My goal with this recurring feature is to pick apart these videos, documenting which of the negative messages appear in the original tales and which can only be found in their modern versions.  The first video I’d like to discuss is about Belle from “Beauty and the Beast.”  For easy reading, I’ve divided my response below into criticisms that only apply to the Disney version and criticisms that apply to both.

Criticisms that Only Apply to the Disney Version:

  • The video’s first criticism of this French fairy tale is that the Beast is violent, but rich.  It suggests that Belle stays with the Beast because she feels that she can change him.  Interestingly, this is not a problem that can be seen in the tale’s original version.  Although all versions of the story depict the Beast as ugly, the original never suggests that he is in any way violent or threatening toward her.  This element was added later, most likely to make the story more exciting.
  • The second criticism relates to the Beast’s orders that Belle must eat with him or not at all.  This is almost a direct quote from the Disney film and does not appear in the original story.
  • Second City Network cites the Disney character, Gaston, as a “hot, successful man who was very goal-oriented and wanted to marry” Belle, but suggests that she resisted his affection because it was not a challenge.  This character does not even exist in the original story.  As far as I can tell, the character was added so that the film would have a clear antagonist.
  • Belle’s imprisonment by the beast is also pointed out.  Interestingly, the original fairy tale handled this quite differently.  Belle’s father steals a beautiful rose from the beast.  When the beast sees this and threatens to kill him, Belle’s father pleads for his life, saying that the flower was meant as a gift to his daughter.  The beast agrees not to kill him, and actually offers the man great riches in exchange for sending one of his daughters to live with him.  The beast specifies that he will only accept the trade if the girl comes of her own free will; he does not want to imprison her.  If none of his daughters will return, the man must come back to the castle himself.  Belle, who is the least selfish of her sisters, offers to go because of the great benefit to her family.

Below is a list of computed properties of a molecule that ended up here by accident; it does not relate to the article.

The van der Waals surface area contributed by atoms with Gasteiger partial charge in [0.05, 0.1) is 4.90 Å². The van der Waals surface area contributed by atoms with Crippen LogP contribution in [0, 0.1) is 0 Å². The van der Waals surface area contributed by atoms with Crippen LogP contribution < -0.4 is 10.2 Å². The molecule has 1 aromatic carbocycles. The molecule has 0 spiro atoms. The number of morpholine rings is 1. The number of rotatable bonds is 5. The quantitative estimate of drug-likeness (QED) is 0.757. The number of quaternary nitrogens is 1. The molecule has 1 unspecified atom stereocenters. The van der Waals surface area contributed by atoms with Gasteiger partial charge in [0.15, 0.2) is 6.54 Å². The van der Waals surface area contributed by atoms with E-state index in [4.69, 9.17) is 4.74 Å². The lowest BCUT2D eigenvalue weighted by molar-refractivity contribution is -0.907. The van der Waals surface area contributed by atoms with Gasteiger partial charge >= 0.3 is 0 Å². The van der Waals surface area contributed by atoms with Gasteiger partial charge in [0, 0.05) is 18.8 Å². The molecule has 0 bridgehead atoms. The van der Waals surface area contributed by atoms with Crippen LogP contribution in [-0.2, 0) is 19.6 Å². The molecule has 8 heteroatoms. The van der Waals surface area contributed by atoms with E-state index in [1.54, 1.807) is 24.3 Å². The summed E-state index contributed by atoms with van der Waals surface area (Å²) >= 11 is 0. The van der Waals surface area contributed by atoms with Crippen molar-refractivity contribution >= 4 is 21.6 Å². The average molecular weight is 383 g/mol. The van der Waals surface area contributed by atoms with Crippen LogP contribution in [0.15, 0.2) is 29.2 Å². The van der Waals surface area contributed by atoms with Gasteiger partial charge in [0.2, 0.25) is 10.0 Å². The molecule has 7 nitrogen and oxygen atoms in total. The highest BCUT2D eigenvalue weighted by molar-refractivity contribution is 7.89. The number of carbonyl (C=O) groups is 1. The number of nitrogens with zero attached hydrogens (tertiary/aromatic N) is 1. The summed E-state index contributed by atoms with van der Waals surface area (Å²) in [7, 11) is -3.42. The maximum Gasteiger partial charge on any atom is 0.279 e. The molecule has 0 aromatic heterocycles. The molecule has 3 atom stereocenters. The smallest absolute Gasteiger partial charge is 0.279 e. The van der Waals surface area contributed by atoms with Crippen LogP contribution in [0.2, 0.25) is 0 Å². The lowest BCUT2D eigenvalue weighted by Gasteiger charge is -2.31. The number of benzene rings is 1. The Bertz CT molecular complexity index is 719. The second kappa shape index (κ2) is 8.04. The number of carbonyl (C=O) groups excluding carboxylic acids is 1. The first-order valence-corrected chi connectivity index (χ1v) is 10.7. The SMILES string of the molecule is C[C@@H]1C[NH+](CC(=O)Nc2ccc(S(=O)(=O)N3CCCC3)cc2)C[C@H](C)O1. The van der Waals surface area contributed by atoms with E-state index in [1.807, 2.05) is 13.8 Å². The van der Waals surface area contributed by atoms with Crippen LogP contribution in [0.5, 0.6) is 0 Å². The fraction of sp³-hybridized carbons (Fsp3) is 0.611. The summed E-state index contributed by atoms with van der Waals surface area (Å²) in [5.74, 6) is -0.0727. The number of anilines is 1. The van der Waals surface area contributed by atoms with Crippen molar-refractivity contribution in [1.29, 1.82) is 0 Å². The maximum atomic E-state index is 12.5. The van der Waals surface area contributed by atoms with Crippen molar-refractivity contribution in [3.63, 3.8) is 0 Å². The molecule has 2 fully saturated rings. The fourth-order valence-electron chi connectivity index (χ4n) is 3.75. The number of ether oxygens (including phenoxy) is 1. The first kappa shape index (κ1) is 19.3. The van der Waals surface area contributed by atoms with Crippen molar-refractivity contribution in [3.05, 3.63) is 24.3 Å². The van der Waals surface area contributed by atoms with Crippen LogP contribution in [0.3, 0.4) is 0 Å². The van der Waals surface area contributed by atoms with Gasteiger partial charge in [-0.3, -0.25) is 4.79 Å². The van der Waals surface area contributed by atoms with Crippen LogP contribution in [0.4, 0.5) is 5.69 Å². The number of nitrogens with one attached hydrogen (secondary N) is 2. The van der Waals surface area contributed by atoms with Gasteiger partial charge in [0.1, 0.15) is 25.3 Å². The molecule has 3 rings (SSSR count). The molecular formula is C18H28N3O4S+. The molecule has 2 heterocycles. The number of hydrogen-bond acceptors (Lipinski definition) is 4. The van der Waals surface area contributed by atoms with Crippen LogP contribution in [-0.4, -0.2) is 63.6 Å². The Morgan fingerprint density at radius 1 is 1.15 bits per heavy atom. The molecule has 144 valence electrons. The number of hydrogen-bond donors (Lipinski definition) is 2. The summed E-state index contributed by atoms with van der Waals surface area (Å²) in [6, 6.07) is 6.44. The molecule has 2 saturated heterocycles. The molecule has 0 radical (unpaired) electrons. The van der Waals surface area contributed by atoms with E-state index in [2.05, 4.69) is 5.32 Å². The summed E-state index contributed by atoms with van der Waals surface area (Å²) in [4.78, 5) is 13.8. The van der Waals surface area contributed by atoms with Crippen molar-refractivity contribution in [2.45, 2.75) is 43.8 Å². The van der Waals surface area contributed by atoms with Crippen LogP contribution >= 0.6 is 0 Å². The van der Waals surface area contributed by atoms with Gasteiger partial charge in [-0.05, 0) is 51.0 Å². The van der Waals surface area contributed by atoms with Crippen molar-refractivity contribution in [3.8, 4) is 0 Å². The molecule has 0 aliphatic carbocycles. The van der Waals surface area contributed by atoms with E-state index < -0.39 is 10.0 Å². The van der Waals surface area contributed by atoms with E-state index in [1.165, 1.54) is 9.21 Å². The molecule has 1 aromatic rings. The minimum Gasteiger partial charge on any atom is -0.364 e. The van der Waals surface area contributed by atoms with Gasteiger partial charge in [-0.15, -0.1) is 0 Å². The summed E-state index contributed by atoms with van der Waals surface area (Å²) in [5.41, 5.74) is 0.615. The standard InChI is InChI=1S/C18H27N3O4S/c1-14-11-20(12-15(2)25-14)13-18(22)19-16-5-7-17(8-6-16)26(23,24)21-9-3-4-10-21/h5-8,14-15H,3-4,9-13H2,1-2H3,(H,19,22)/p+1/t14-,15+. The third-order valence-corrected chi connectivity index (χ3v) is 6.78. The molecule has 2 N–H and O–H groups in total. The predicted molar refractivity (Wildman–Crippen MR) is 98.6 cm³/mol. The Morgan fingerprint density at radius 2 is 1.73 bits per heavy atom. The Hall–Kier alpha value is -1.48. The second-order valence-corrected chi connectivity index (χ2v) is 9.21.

• The video points out that Belle’s only friends are inanimate objects.  The original tale, however, contained invisible servants, not talking furniture.
  • The princess in the video says that Belle tolerates everything the beast does to her.  This obviously only applies to the Disney movie, seeing as the beast in the original story is never mean to her.

Criticisms that Apply to the Original Fairy Tale

  • The video summarizes the story by saying that beauty is in the eye of the beholder as long as the woman is good looking.  This is a flaw that can be seen in the original version of this fairy tale and many others; while women consistently fall in love with men who have been transformed into hideous creatures, the opposite is rarely true.

Overall, it’s clear that the Second City Network is specifically targeting the Disney version of this story rather than the fairy tale itself.  Although many of today’s fairy tales have been censored because of their potentially violent or disturbing themes, it’s obvious that these changes were accompanied by questionable messages of their own.  At least in the case of “Beauty and the Beast,” the uncensored original seems to be the more appropriate version.